21 December 2010

Echinacea no help against colds

Researchers have found that the herb Echinacea, a herb used for colds, don’t help relieve any symptoms.


Researchers have found that the herb Echinacea, a herb used for colds, don’t help relieve any symptoms.

Based on their findings, the researchers say they cannot recommend the popular herbal remedy to cold sufferers. But they are not advising people against using it, either.

Echinacea, which is derived from the coneflower, has long been touted as a way to bolster immunity and prevent or ease the common cold.

Over the years, though, studies have come to conflicting conclusions as to whether the herb really works. And even the positive ones have generally suggested modest benefits at best.

Echinacea a placebo

In this latest study, published in the Annals of Internal Medicine, researchers pitted an echinacea supplement against placebo for easing cold symptoms among 719 adults and teenagers.

They found that echinacea users recovered slightly more quickly, an average of a half-day sooner, and reported somewhat less severe symptoms.

Small differences not significant

"This echinacea formulation, which is a good one, did not show any major effect," said lead researcher Dr Bruce Barrett, of the University of Wisconsin-Madison.

On the other hand, he said, the findings do not rule out the possibility of a modest benefit.

Dr Barrett said that while some experts will consider this study the "final nail in the coffin" for echinacea as a cold fighter, the positive findings from some past studies complicate the picture.

"Before this trial, the evidence was inconclusive," Dr. Barrett said. "And I don't think we're past the inconclusive stage."

What it means for cold sufferers

"If you're an adult who has tried echinacea in the past and been happy with it, this study does not say you should stop using it," he said. "On the other hand, it certainly doesn't tell you, that you should start."

The problem with the common cold is that it can be caused by any of over 200 different viruses. There are treatments that can make symptoms less severe, but nothing - from cold medications to vitamin C seems to speed recovery.

For the current study, Dr Barrett's team recruited 719 12- to 80-year-olds who had developed cold symptoms within the past 36 hours. They randomly assigned the patients to take nothing, use placebo tablets or use echinacea tablets.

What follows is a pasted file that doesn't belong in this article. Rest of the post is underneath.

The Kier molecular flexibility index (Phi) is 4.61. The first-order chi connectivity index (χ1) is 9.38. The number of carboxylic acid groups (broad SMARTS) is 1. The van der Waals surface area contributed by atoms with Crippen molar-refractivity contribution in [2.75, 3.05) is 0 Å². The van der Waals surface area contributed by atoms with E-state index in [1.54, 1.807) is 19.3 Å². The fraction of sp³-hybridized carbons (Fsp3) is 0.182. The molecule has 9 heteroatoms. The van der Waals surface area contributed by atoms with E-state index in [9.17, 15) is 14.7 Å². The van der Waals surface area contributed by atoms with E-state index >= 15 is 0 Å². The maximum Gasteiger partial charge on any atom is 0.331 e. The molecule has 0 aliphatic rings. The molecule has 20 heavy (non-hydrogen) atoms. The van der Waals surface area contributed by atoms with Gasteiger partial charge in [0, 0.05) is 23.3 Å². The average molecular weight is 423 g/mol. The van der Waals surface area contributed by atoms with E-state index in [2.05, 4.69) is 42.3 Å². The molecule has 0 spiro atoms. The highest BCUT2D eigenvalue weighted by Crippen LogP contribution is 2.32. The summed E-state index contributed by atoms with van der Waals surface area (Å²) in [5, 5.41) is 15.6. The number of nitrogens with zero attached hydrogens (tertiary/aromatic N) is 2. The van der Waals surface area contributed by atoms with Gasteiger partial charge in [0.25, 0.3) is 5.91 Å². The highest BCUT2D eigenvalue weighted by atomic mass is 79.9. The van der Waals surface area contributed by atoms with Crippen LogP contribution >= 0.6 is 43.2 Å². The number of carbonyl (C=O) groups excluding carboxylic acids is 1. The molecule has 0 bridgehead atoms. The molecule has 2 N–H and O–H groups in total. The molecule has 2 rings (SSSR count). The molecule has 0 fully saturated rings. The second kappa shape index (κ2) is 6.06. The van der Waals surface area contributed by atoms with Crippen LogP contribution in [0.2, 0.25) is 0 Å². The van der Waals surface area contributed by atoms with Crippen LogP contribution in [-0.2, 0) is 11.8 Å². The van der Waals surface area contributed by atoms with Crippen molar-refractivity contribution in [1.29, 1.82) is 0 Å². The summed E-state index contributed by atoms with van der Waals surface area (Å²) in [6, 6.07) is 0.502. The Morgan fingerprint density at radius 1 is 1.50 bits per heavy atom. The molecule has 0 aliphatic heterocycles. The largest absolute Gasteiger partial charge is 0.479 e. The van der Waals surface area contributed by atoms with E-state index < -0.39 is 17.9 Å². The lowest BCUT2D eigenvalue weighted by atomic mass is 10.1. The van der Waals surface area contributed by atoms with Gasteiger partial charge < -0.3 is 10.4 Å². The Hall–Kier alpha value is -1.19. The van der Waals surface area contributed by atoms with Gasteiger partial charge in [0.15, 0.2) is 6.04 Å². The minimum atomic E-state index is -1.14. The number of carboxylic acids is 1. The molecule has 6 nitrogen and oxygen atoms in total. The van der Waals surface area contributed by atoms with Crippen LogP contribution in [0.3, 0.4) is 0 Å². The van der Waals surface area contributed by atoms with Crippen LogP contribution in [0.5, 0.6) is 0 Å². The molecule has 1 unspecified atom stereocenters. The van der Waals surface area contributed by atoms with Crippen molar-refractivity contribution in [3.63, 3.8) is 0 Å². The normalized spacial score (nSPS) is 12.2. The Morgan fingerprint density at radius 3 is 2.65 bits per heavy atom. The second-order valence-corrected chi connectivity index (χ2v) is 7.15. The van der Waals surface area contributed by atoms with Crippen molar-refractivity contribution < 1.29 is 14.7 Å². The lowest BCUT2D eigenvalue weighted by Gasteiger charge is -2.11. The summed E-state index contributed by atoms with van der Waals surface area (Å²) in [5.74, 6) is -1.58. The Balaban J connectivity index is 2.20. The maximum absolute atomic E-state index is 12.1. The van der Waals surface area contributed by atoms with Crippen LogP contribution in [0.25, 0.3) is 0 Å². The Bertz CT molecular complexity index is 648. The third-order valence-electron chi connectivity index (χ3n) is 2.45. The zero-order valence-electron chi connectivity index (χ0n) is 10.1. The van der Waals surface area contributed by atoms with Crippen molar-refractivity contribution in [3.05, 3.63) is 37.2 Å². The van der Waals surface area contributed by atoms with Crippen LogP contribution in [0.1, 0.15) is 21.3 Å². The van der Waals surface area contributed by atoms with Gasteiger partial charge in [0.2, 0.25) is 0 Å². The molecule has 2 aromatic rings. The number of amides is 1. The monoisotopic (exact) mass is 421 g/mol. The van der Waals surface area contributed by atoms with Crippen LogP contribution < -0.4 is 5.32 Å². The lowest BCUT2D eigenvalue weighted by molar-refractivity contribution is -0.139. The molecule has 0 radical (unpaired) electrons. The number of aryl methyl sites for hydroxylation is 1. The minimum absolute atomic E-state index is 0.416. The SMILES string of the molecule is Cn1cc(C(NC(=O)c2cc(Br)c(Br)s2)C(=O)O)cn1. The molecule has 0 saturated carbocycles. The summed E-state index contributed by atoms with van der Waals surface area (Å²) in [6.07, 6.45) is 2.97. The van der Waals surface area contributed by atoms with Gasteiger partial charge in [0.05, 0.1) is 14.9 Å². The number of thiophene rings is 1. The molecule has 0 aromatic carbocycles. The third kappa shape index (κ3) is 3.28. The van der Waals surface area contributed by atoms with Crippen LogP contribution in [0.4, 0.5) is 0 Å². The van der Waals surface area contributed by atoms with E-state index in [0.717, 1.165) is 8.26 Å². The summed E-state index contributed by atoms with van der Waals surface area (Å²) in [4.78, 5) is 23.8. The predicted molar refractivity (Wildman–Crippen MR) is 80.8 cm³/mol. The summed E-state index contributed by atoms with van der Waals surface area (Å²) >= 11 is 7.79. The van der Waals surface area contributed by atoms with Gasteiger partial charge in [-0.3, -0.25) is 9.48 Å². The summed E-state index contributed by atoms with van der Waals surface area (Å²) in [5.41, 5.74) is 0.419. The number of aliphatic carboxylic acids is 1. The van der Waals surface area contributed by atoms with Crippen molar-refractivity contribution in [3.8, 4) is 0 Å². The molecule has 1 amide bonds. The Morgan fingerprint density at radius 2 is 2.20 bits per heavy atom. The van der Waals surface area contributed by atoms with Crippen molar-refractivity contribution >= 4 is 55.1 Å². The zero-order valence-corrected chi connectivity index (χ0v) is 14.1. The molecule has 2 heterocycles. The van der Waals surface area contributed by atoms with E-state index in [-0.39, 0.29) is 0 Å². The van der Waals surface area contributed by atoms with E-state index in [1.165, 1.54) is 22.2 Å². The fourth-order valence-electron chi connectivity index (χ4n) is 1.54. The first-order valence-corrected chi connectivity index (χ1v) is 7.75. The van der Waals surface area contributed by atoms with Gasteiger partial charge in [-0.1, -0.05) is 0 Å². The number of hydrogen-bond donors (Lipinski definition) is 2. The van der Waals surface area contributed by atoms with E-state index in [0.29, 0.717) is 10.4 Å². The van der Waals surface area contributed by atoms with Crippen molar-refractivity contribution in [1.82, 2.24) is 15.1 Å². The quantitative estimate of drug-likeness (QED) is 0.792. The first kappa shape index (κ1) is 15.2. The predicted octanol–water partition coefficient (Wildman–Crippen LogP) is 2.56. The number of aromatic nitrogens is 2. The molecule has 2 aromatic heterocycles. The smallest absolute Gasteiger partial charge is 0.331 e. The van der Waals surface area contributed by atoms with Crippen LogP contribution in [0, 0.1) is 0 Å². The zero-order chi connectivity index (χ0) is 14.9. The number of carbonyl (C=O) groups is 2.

Half the echinacea users knew they were taking the herb, but the other half were unaware of whether they were taking echinacea or placebo.

The echinacea groups took a formulation made from the root of the plant, which is rich in constituents that, some studies suggest, would be most likely to battle cold symptoms. The patients took eight echinacea tablets on the first day of the study, then four a day over the next four days.

On average, people in both echinacea groups suffered cold symptoms for between six and seven days. The placebo and no-pill groups differed from them by only a matter of hours, roughly a half-day.

Similarly, there was no clear difference when the researchers looked at the groups' self-rated symptom severity, which each patient had recorded twice a day while the cold lasted.

No side effects

The researchers found no evidence that echinacea users suffered side effects, like headache, stomach upset or diarrhoea, at a higher rate than the untreated groups.

That's in line with the low risk of side effects studies have generally found when echinacea is taken as directed -though there is a small chance of allergic reaction.

As far as effectiveness, however, even the studies with positive results suggest echinacea has only modest benefits against cold symptoms.

"No large, well-done clinical trial has shown a large benefit," Dr Barrett said. "It doesn't stop a cold in its tracks, that's for sure."

The current study was funded by the US National Institutes of Health and the Robert Wood Johnson Foundation.

(Reuters Health, Amy Norton, December 2010)

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